It is our choices, Harry, that show what we truly are, far more than our abilities. —J.K. Rowling, Harry Potter and the Chamber of Secrets
In the days leading up to the ceremony itself, I was struck by the immensity of the decision. These two individuals are choosing to spend the rest of their lives together. They are making a vow in front of God and family that, no matter what happens, they will stand by one another for as long as they both shall live. Wow! That is commitment.
As I considered the enormity of these moments, I realized that the key here was choice. They chose each other as their partner in life, and in so doing, chose a direction for their life together. Setting aside the emotionally powerful setting and spiritual element of this particular decision, there is a wonderful model here for all of us as we look forward in our own lives.
The Power of Choice
Our life is a collection of choices. The most important choice we can make is who we want to become. This isn’t just a vocational choice, though we’ll face that. This isn’t just a geographical choice, though that may be part of it. This isn’t simply a relationship choice, though relationships are certainly critical to who we become. Choosing who we want to become is a daily choice of behaviors that lead to some future version of our self.
Choosing who we want to become is a daily choice of behaviors that lead to some future version of our self.
In the example above, Madison and Ryan have chosen a future for their lives based on a relationship commitment. They see themselves in the context of this choice and are moving intentionally in that direction – each has chosen to become something more together. From here on out, they will make daily choices which will refine and redefine that original decision. In this way, they will build a life together but they will also be building their individual lives in the reflection of their original decision.
In a few weeks, my first book, Stones Across the River, will be published. As I’ve gone through the editing process and spent more time with the content than I ever thought possible, I’ve seen a number of themes emerge. The book is about finding a path to the best version of your self and “choice” emerges as a central element in walking that path. So often, we limit ourselves based on the choices of others: regulators, spouses, co-workers, siblings, bosses, etc. Why do we do this?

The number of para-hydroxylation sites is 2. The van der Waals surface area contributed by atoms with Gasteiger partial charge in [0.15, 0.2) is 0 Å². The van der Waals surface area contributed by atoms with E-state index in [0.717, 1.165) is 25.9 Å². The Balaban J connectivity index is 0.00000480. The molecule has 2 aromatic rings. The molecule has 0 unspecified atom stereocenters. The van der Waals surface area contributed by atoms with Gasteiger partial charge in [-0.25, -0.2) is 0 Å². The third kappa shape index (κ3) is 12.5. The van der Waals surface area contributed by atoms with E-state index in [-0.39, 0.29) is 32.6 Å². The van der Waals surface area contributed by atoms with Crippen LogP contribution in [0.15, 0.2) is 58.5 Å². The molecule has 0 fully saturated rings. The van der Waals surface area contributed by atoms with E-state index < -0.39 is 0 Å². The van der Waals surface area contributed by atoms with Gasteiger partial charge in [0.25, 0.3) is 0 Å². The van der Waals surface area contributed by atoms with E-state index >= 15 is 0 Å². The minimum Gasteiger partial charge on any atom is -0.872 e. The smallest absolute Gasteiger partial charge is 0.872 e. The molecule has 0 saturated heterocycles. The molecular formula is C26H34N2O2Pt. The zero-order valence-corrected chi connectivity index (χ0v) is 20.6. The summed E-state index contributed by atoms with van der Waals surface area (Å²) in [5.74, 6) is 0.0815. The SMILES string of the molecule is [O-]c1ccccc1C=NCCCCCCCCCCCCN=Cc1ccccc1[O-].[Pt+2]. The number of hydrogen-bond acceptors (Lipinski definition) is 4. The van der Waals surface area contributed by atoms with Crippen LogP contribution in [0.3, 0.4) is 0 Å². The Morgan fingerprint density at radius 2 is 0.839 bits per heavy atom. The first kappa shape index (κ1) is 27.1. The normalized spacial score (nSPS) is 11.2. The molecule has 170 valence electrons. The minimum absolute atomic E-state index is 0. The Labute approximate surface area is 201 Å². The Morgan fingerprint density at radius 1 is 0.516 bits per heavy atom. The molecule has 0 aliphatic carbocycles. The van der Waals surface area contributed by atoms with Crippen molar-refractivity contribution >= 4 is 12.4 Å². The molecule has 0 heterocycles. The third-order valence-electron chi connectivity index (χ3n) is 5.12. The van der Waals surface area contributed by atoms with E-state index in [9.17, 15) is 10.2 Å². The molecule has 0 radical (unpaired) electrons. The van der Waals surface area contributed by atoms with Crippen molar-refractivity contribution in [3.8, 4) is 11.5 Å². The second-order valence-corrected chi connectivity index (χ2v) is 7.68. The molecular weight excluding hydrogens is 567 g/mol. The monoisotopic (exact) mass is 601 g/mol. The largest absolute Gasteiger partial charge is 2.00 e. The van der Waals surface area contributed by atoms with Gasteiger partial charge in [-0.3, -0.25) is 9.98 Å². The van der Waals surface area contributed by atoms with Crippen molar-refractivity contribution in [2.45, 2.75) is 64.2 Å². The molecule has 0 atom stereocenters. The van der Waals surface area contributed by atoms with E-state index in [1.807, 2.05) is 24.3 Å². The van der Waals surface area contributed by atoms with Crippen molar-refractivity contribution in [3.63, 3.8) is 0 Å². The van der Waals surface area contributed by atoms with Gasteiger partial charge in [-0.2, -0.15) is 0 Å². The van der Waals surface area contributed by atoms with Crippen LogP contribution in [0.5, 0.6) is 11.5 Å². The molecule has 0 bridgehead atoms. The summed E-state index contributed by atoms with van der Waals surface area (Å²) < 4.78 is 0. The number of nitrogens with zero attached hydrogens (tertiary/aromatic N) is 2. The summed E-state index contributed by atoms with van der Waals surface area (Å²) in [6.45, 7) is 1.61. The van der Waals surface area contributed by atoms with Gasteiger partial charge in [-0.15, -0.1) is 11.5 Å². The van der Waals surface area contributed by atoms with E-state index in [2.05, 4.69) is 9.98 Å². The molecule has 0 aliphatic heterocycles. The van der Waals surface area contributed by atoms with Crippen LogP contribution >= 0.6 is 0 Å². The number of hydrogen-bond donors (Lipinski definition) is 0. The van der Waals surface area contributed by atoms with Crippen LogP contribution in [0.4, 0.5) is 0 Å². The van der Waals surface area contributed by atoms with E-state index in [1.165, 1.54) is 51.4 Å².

Though some of these limitations are essential to a functioning society, more often than not, they are self-imposed limiters to our possibilities. We become victims of our preconceived notions and assumptions about what is or isn’t possible or we allow ourselves to be defined by someone else. As we move on in life, we forget to choose who we want to become and end up buffeted along by life’s waters until we all reach the same final destination.
Choosing who you want to become is the ultimate in self-empowerment. It is not being afraid to make a lifelong commitment to another human being because you know that you control the 10,000 choices that you have to make during that relationship. It is choosing a certain career because you see potential and then shifting later when circumstances change. It is choosing to treat people in a certain way because your values dictate that behavior. It is choosing to say “no” to things that move you away from your best self and saying “yes” to those things which move you closer.
Along the way, we have so many opportunities to trip, pick our self up, and make another choice. We have the gift of a chance to course correct, time and again. The flip side is that we are creatures of habit. Often, we tend to make similar choices over time that are defaults to patterns we reinforce again and again. This only becomes trickier as we age. Inertia is a powerful force.
So, who will you choose to become? Will you cede your power to others or to your own habits? Or will you seize those opportunities to become more? At twenty, thirty, fifty, seventy and beyond – you always have choices. Remember that previous mistakes, bad habits, the perceptions of others, or circumstances need not define your future self. What you become begins with today’s choices. Choose wisely.
But until a person can say deeply and honestly, “I am what I am today because of the choices I made yesterday,” that person cannot say, “I choose otherwise.” —Stephen R. Covey, The 7 Habits of Highly Effective People: Powerful Lessons in Personal Change